February 22, 2021

The World’s Annus Horribilis – and Mine

By Kenneth Ring

Not to be born at all

Is best, far best that can befall,

Next best, when born, with least delay

To trace the backward way.

For when youth passes with its giddy train,

Troubles on troubles follow, toils on toils,

Pain, pain forever pain;

And none escapes life's coils.

-- Sophocles

It’s now been a year that we have all lived under the threatening COVID cloud, fearful that its pestilence would rain down on us – as indeed it has during this time. Just in the United States, half a million people at the time of this writing have died of COVID, and about 28 million Americans have been infected. And the deaths and infections will continue, even if their incidence will diminish during the coming year. This is a dark anniversary that marks a year of national mourning and unbearable heartache and suffering for so many in our country, and indeed, for the world.

And of course it has not only been the pandemic that has brought so much sorrow to us. Just to focus on the U.S., all of us remember the wave of protests that followed the shocking death of George Floyd and other Black persons killed by wanton police cruelty as the Black Lives Matter movement brought home the longstanding stink of racism that has affected and infected our country since before we were a nation. This was followed by a fractious and tumultuous election campaign that went on for months, and once the election was over, it wasn’t. It was during this time that then President Trump continued his delusional claim that he had actually won (by "a lot," he said) and went on to stoke the flames of insurrection among his more rabid followers that led to their assault and invasion of our capital on January 6th of this year. And these are just a few of the lowlights that made this past year one of almost ceaseless woe, worry and sporadic mayhem and unchecked violence. An annus horribilis, if ever there were one.

Compared to the traumas of this past year, my own sufferings hardly deserve mentioning, though as you can anticipate, that won’t stop me from disclosing some of them to you. Like many, I had a tough year, though my difficulties weren’t due to COVID as such, but to the terminal disease with which I am afflicted – aging. It will kill me in the end, but in the meantime it is content to inflict Jobbian indignities to a body that has clearly outlined its expiration date. At 85, I have reached the stage of life where my telomeres are breaking off and my body is breaking down. At night, I imagine I can hear it creaking, and in the morning, I could sometimes swear that rigor mortis must have already begun. In any case, I am in a daily battle with my enemy, decrepitude.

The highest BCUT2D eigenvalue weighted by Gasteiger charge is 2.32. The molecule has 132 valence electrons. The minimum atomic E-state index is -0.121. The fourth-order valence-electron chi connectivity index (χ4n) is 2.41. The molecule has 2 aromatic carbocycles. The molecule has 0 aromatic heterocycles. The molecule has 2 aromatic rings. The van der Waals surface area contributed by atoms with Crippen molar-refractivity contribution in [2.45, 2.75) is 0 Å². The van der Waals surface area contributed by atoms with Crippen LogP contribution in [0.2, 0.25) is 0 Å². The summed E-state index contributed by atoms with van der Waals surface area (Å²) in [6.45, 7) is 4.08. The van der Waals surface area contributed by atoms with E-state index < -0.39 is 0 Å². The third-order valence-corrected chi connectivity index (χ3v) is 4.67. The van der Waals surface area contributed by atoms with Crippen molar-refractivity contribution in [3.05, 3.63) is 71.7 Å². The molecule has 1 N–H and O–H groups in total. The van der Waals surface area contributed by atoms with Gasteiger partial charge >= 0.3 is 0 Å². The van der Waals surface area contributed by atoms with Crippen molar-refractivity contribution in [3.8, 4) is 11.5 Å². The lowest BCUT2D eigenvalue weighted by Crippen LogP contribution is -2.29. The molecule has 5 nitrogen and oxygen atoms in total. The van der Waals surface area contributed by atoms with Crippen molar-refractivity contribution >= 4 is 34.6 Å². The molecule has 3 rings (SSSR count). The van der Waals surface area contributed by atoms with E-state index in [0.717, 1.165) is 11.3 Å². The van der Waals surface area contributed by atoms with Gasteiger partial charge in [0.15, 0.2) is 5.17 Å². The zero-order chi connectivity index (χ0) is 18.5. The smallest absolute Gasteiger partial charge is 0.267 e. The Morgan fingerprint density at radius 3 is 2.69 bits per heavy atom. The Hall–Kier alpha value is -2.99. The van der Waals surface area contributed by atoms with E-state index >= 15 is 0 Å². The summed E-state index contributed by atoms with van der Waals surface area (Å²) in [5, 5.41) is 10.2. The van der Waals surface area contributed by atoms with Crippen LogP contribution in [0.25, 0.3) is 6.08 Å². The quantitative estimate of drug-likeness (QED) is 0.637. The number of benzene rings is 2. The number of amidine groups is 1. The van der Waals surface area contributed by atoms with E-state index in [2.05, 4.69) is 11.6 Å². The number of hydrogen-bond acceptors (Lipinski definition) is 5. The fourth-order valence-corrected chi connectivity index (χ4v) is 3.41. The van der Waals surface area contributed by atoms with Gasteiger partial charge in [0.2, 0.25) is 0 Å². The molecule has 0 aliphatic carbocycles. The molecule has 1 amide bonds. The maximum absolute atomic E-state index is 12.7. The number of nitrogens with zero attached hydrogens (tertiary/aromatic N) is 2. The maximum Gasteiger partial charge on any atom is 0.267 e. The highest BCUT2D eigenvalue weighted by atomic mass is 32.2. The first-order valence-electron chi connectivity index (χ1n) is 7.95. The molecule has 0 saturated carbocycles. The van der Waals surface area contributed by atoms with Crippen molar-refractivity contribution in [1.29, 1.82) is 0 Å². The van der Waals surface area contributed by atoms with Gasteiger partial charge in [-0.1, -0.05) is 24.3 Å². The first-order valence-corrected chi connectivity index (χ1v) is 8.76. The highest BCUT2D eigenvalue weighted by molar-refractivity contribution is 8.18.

I realize that an old man’s complaints about his bodily infirmities are as trite as they are tedious. After all, everything that lives will suffer eventually; it’s just my turn now. So what? Big deal….

Still, if you’ll indulge me for a paragraph or two, you should know that I’ve had a severe case of spinal stenosis for several years now, so that I can barely walk down my block and back, and live like a virtual shut-in, shuffling around my house like a zombie at times. I have a torn right rotator cuff, too, that makes it difficult to lift my right arm. Dressing myself in the morning can sometimes take twenty minutes or more. In August, after I had done a lot of typing, I developed a cervical problem on my right shoulder that became progressively worse and before long resulted in severe pain. That went on for four months during which I could no longer write or even read books, either by hand or on my computer. All my professional work and almost all of my e-mail contact had to be shut down. During those months, I felt I had come to the end of the line as I was no longer able to work and write. At night, the pain was often so intense, I wished I could die. I knew I would not take my own life; I just wish it would be taken from me. Decrepitude I could handle; despair was harder.